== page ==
Most successful movie campaigns of 2010
This week the UK’s Independent newspaper online discussed the most successful movie campaigns of 2010. I’ve always considered film to be one of the more proactive leaders in entertainment who embrace digital and now it seems interaction is one their prime directives when it comes to luring an audience into the cinemas. The article says “studios have to actively engage the audience in order to get buy-in to films” and I think this is true of all entertainment right now. With an abundance of choice we are now faced with the audience having little or hardly no time at all to decided where to spend their hard earned dough. We have to allow them to feel a part of product way before they’ve even seen it now. The article continues:
“We no longer simply consume marketing campaigns; we’ve become active participants in them, as can be seen in the recent trend in transmedia storytelling. Today, the movie released in cinemas is just one part of a wider narrative jigsaw that stretches beyond the confines of the theatre and across other forms of media.”
I think the theatre industry can learn a lot from ‘transmedia storytelling‘. Creating anticipation is not just about a poster, a trailer and perhaps a few shiny ‘behind-the-scenes’ photos and videos anymore. It’s about the detail. Like making a delicious meal from scratch, if you know how much labor of love has gone into making the final product, you already know you’re going to love the finished result due to the amount of time, energy and pleasure you’ve got out of being there from the very start. You could argue, “Oh it’s okay for the film industry, they have the budgets to invest in such sophistication” but I think you’d be surprised. Aside from the major blockbusters on release, the average middle-weight film probably has a marketing budget equal to or even less than a typical Broadway show. Piracy and the fact 8-10 movies are released every week means there are now even smaller release windows and therefore smaller budgets to work with, so being frugal and adept with your marketing choices is more essential than ever for distributors. (Believe me, I saw my film budgets shrink year by year and the demands that came with them get bigger and bigger!) Less money and less time means everything has to be quantifiable. Digital interaction allows you to adapt your campaign on the fly if it’s not working hard enough for you. With an economic downturn also leering down at us, it also means none of us can afford wastage. How much transmedia storytelling do we need to produce to ensure say the audiences for ‘Spiderman: Turn Off The Dark‘ or ‘The Book of Morman‘ are reassured that this is a show for them? Will the same theatrical marketing tactics and waiting for the critic reviews be enough? Having worked on a controversial show like ‘Jerry Springer – The Opera‘ I’m not sure the tactics we employed back then in 2003 would work now in this crowded, media savvy climate. Of course, everything is gamble but here’s to adopting some of the film industry’s tactics and seeing more layered ’storytelling’ reach out beyond the rehearsal room in the near future.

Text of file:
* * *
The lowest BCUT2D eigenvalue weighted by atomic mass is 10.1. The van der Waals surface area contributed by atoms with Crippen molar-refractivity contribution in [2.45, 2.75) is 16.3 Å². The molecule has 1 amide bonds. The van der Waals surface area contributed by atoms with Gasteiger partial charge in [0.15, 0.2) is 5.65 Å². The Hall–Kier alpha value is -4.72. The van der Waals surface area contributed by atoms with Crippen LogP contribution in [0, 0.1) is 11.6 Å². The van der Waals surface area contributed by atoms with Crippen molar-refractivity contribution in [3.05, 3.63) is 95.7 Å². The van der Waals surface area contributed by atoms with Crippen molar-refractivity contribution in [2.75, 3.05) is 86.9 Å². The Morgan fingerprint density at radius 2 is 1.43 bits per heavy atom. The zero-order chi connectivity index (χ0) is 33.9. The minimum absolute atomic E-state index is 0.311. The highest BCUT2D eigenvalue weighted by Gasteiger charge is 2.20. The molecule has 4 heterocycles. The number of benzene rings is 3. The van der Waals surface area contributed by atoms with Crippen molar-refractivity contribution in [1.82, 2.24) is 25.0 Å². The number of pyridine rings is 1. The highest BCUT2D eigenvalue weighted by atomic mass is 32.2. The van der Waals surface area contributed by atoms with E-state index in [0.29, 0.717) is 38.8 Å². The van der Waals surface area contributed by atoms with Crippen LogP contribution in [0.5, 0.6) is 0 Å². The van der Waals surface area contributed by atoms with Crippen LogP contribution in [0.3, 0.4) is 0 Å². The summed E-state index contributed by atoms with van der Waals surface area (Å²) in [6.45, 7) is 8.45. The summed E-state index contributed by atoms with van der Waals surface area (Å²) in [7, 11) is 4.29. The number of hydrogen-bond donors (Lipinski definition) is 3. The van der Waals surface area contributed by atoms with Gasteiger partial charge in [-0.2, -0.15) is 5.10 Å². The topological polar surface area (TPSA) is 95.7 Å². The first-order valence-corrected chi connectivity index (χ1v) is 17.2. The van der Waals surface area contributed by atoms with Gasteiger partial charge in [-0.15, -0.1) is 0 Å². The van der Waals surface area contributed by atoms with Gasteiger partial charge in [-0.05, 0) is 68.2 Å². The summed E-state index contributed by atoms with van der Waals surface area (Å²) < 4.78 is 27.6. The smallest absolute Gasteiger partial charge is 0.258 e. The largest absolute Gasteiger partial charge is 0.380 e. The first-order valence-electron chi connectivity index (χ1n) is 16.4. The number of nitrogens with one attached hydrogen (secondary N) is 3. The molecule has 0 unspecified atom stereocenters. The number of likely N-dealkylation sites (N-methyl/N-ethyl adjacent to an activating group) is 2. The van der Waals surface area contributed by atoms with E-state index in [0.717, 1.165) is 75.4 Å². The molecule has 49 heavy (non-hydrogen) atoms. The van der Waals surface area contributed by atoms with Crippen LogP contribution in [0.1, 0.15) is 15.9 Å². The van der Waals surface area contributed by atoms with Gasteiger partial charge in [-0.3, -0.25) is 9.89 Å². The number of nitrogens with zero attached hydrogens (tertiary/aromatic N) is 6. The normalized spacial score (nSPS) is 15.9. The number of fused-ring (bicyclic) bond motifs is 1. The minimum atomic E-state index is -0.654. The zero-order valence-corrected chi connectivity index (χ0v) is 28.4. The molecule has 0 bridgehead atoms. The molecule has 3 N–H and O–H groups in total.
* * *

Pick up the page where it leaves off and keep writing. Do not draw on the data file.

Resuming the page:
The Independent Top Five Movie Campaigns:
An incredibly smart campaign combined innovative posters, real-world scavenger hunts, interactive websites and social networking to connect audiences and build a fan-base for a film with no prior history that has since gone on to be a critical and commercial success.